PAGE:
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Hussein Ibish

Biding time

The United States will most probably succeed in convincing Israel to extend its partial and temporary settlement moratorium for another two or three months. It has already offered a package of benefits that seems completely disproportionate to what is being asked for, and which even US newspaper The New York Times has described as “overly generous.”

Israeli Prime Minister Benjamin Netanyahu has, at the time of writing of this column, declined to accept what was being offered and is apparently holding out for more. And no wonder. The US administration looks desperate, almost panicked, to keep the peace talks between Israel and the Palestinians going until after the US November midterm elections.

On Thursday, Washington signed a deal long-coveted by Tel Aviv to sell the new and highly-advanced F-35 stealth fighter jets to the Jewish state, a rarefied military support that is completely unconnected to Israel's cooperation on peace. Reports said that the US administration might even commit to some kind of a long-term Israeli security presence in the Jordan Valley after a Palestinian independence becomes a reality, a thing that would be considered a deal breaker for many Palestinians. In other words, Washington might be offering Israel commitments it cannot live up to in the long run.

But the bigger question remains: What is really the point behind all this?

Keeping the Middle East peace talks going is an important, laudable and essential goal. After all, nothing will ever be resolved without diplomacy. However, why the US administration is fetishizing a settlement freeze which will be short-lived and which has always been a political gimmick rather than a real restriction on settlement expansion is highly questionable. Obviously, the most immediate goal is to find a formula allowing the Palestinians to remain in the negotiations. A settlement moratorium extension would certainly guarantee that. But what then?

It is not clear what would change in eight or even 12 weeks. The only difference would be that Israel will then have under its belt a large number of US concessions and guarantees without having done anything substantial to earn them. Wouldn't the damage to the credibility and viability of negotiations and the Palestinian negotiators be even greater then?

It is possible that the US administration has a plan, but if it does, then it is the best-kept secret in Washington. No one knows what Washington expects to accomplish within two or three months should Tel Aviv agree to extend its settlement freeze. The widespread suspicion is that the US will deal with that problem when it is faced with it.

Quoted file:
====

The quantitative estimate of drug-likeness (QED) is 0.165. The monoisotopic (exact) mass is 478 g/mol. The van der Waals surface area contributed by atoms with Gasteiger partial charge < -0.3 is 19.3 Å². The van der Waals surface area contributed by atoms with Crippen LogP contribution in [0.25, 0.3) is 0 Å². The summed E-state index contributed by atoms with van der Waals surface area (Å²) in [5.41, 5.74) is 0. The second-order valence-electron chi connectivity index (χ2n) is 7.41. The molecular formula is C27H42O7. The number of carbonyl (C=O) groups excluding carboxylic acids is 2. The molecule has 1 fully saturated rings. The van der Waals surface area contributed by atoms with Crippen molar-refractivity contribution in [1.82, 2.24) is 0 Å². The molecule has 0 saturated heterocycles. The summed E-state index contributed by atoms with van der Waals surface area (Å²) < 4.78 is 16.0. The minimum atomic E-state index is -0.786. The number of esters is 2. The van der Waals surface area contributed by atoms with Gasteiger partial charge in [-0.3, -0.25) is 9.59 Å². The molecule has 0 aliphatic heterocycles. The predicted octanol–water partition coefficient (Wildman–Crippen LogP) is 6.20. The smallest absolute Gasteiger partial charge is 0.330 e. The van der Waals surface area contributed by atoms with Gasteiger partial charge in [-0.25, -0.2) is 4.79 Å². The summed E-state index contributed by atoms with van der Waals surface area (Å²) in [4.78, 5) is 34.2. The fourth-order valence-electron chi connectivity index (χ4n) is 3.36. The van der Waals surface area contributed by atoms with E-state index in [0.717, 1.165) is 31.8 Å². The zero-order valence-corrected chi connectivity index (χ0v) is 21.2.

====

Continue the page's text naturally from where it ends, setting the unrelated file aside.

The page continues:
But this has to be more than an exercise in kicking the can down the road. There couldn't be a greater tragedy for the parties, the region and the political environment in general than for those who maintained from the beginning that failed negotiations would be worse than no negotiations to be proven right in the end.

The US administration now finds itself riding the tiger: in two or three months, it will probably be able to either seize the postelection moment to start really cracking heads together on peace – a thing that will come at an exorbitant price – or it can face one of the most humiliating US diplomatic failures in living memory. One thing is for certain, we are getting to the point where there really isn't a lot of middle ground left.

So, if Israel decides it makes most sense to just pocket whatever it is the US is offering in exchange for a few weeks of more of the same – even if it comes at a certain political cost to Netanyahu – then Washington will have to act quickly in order to prevent a humiliating and possibly disastrous rapid return to the political crisis of the past few weeks.

The most obvious measure would be an effort to have all parties move quickly to negotiate the future borders of a Palestinian state and to try to resolve the issue before the settlement freeze expires. While it is true that most points pertaining to the land issue have been negotiated almost to completion in the past, there is every reason to be skeptical that the present Israeli government and Palestinian leadership would be capable of reaching a formula in the immediate future that satisfies both parties. This would also leave the question of Jerusalem unresolved, and potentially explosive, unless both sides agree to maintain the status quo along the lines of the Clinton parameters, with Israel only building in established Jewish neighborhoods.

It would probably make more sense to focus in the immediate future on realities on the ground, deliverables that will improve the quality of life for both parties, such as increased security arrangements for the Israelis and an expansion of the Palestinian Authority’s role in West Bank Areas B and C that are presently under Israeli control. But until the crisis over settlements, which is not only an Israeli-Palestinian problem, but an Israeli-US one as well, is resolved rather than endlessly postponed, it is not going to be possible even to focus on modest deliverables, let alone permanent status issues.

Hussein Ibish is a Senior Fellow at the American Task Force on Palestine and blogs at www.ibishblog.com